Richard Childress, who oversaw a resurgence of Richard Childress Motorsports, is the Sporting News owner of the year, the magazine announced Wednesday.

 Denny Hamlin is the 2010 Dale Earnhardt Tough Driver. The top driver and crew chief will be announced Thursday. All four awards were voted on by Sprint Cup drivers, crew chiefs and owners.

 RCR made a remarkable turnaround in 2010. After all four of Childress' drivers missed the Chase for the NASCAR Sprint Cup in 2009, the organization consolidated to three teams this year with drivers Kevin Harvick, Jeff Burton and Clint Bowyer. All three qualified for the Chase, and Harvick was in contention for the Cup championship until the final lap at Homestead. Bowyer won two of the 10 Chase races, at New Hampshire and California.

 "It was all about the people," Childress said.

 Childress traced his team's woes and subsequent rebound back to the 2007 season, when the team made changes that led to all three RCR cars making the 2008 Chase.

 "At the end of 2008, the cars were really running good, and we started the [2009] season out with it, and it just wasn't working for everybody. We didn't get behind; we went down the wrong path [with the engineering of the cars], and it took us until the last eight or nine races of 2009 to turn it around."

 Hamlin's peers pointed to his come back from knee surgery. A day after winning at Martinsville in March, Hamlin had surgery to repair the ACL in his left knee, which he had injured playing basketball in the offseason. Hamlin didn't miss a race after the operation. Instead, he drove through the pain and completed the next race on the schedule at Phoenix. The following week, he won at Texas and launched a title drive that fell just short. He won a season-high eight races and finished second to Jimmie Johnson in the standings.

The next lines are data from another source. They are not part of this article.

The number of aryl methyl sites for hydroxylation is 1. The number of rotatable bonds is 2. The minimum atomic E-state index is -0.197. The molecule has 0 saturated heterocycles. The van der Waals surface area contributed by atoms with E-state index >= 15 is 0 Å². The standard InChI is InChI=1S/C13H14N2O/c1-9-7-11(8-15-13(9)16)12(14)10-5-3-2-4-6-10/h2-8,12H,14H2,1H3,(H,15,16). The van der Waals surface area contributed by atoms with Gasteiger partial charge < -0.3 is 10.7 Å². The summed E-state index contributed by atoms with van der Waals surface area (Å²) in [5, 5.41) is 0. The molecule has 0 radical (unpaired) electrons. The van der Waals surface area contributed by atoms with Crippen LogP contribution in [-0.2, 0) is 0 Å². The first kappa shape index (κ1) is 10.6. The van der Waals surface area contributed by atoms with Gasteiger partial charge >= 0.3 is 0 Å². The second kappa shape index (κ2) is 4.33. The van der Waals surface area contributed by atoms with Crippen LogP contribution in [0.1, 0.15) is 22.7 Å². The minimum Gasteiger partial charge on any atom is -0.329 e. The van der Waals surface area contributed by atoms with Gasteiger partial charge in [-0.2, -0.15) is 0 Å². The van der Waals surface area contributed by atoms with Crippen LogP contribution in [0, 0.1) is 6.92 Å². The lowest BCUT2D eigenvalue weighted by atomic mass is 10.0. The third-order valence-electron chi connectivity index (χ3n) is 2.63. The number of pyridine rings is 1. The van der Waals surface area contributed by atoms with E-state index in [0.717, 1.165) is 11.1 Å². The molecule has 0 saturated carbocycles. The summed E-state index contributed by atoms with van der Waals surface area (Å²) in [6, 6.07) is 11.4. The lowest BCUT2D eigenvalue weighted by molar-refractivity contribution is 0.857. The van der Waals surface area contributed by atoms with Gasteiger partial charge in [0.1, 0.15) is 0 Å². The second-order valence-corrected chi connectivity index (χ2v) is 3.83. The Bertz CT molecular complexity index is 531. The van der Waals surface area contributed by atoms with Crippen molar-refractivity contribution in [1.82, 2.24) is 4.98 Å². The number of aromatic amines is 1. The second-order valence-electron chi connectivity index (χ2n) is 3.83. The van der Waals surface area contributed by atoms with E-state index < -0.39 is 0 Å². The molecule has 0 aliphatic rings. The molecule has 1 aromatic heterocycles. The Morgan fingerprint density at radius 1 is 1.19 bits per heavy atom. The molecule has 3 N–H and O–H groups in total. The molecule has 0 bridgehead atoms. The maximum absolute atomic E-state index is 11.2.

Hamlin's grittiness and commitment left an impression on the owner of his team, Joe Gibbs, who has seen toughness in NASCAR and the NFL, where he coached the Washington Redskins to three Super Bowl titles.

 "He refused to get out of the car [at Phoenix] and stayed in there knowing we weren't going to have a good day," Gibbs said. "And I think that said a lot to his team and all the guys around him. And I think from that point on is kind of where -- I think that had a lot to do with our year.

 "And yes, athletes -- I've coached some, to be quite truthful, that you could have two injuries almost exactly the same, one guy can play and one can't, and that comes down to mental toughness.

 "These drivers are athletes. They're in those cars, they're measured in different ways over here. Rarely is it the injury, but it is being in there and being able to think for 500 grueling laps and go 200 mph six inches from somebody."